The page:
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Jennifer Knight, Deputy Police Chief (Ret), Columbus, Ohio, Explains Traditional Obstacles to Mediation

Mediation is emerging as a viable alternative to traditional dispute resolution procedures between law enforcement agencies and the community. Jennifer Knight, Columbus, Ohio’s Deputy Police Chief (retired), says that mediation has the potential to be a viable way to reach resolutions that support the community policing model.

The traditional investigative model that many law enforcement agencies have adopted for years has not produced satisfactory outcomes. Nevertheless, mediation can do just that.

While many signs point to the viability of mediation, traditional obstacles still stand in the way of the process being implemented.

Opposition from Officers and Unions

One of the main obstacles to mediation is opposition from officers and police unions. This stems from their concerns regarding confidentiality during the mediation process.

For mediation to work, all parties involved need to feel that they can speak openly and freely without the threat of legal action or discipline being handed down as a result of what they say. To this end, mediation proceedings must be confidential.

While this is a valid concern, there are ways to ensure this, including laying out the ground rules of the mediation upfront and having all involved parties sign a confidentiality agreement.

Lack of Understanding

Another major obstacle is a general need for more understanding of mediation. Many law enforcement agencies have tried to combat this by engaging in outreach programs to inform officers and police unions about the mediation process and its benefits.

A big part of this process is directly addressing participants’ concerns. In addition, these education programs prove most effective when touted from the top down on the hierarchy.

A formal education and outreach program implemented by the Office of the Independent Monitor (OIM) — which oversees the citizens’ complaint process for the Denver Police Department — resulted in a participation rate in their mediation program of 88%, Jennifer Knight, Deputy Police Chief (retired) said.

Lack of Resources

Mediation requires law enforcement agencies to innovate, and that requires resources. Unfortunately, many departments simply lack the resources necessary to do this.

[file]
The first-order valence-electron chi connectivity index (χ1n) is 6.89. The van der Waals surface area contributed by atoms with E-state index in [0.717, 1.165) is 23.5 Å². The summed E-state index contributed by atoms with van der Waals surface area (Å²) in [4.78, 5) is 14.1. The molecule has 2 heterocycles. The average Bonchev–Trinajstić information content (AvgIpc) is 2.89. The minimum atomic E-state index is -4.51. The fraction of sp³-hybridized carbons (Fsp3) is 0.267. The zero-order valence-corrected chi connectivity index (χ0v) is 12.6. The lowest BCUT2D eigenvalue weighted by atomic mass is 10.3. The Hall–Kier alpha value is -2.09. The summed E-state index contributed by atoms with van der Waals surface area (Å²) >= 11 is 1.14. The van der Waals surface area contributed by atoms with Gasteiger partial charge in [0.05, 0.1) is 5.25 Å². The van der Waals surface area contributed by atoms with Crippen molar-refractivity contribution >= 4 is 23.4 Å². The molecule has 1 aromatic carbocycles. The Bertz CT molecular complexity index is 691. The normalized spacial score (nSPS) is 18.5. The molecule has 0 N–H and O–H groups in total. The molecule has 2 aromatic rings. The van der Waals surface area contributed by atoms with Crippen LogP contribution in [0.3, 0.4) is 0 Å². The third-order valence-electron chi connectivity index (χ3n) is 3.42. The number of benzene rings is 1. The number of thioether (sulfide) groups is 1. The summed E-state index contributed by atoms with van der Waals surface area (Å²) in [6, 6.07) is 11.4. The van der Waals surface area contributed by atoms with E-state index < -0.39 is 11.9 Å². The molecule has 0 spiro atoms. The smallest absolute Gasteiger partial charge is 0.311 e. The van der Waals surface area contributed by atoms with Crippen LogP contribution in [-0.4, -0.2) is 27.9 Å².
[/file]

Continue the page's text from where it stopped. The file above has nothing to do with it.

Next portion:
The major resources required for a successful program, according to Jennifer Knight, Deputy Police Chief (retired), are having trained mediators to facilitate the meetings and scheduling officers for their sessions during their on-duty hours, so agencies can limit having to pay too much overtime.

Some agencies around the country have gotten creative in how to do this. The Los Angeles Police Department, for instance, trains police supervisors to serve as mediators as a way to optimize the resources they have.

Lack of Incentives

No matter how dedicated a law enforcement agency might be to a mediation program, it will only be successful if they can get active participation from officers and community members who file complaints.

Complainants also need to feel safe and heard during the process and encouraged to continue to engage in the process after they file their complaints. Jennifer Knight, Deputy Police Chief (retired), says roughly one-third of all complainants refuse to cooperate with an investigation beyond the initial intake process.

By coming up with incentives to encourage community members and officers to participate, law enforcement agencies can create successful mediation programs.

About Jennifer Knight

Jennifer Knight, Deputy Police Chief (retired) in Columbus, Ohio, is known for dynamic leadership, innovative community engagement, and excellence in the field of law enforcement. After earning her Juris Doctor, she received the National Women’s Law Association Award of Excellence. Ms. Knight is a strong advocate for women in law enforcement and is a passionate community volunteer.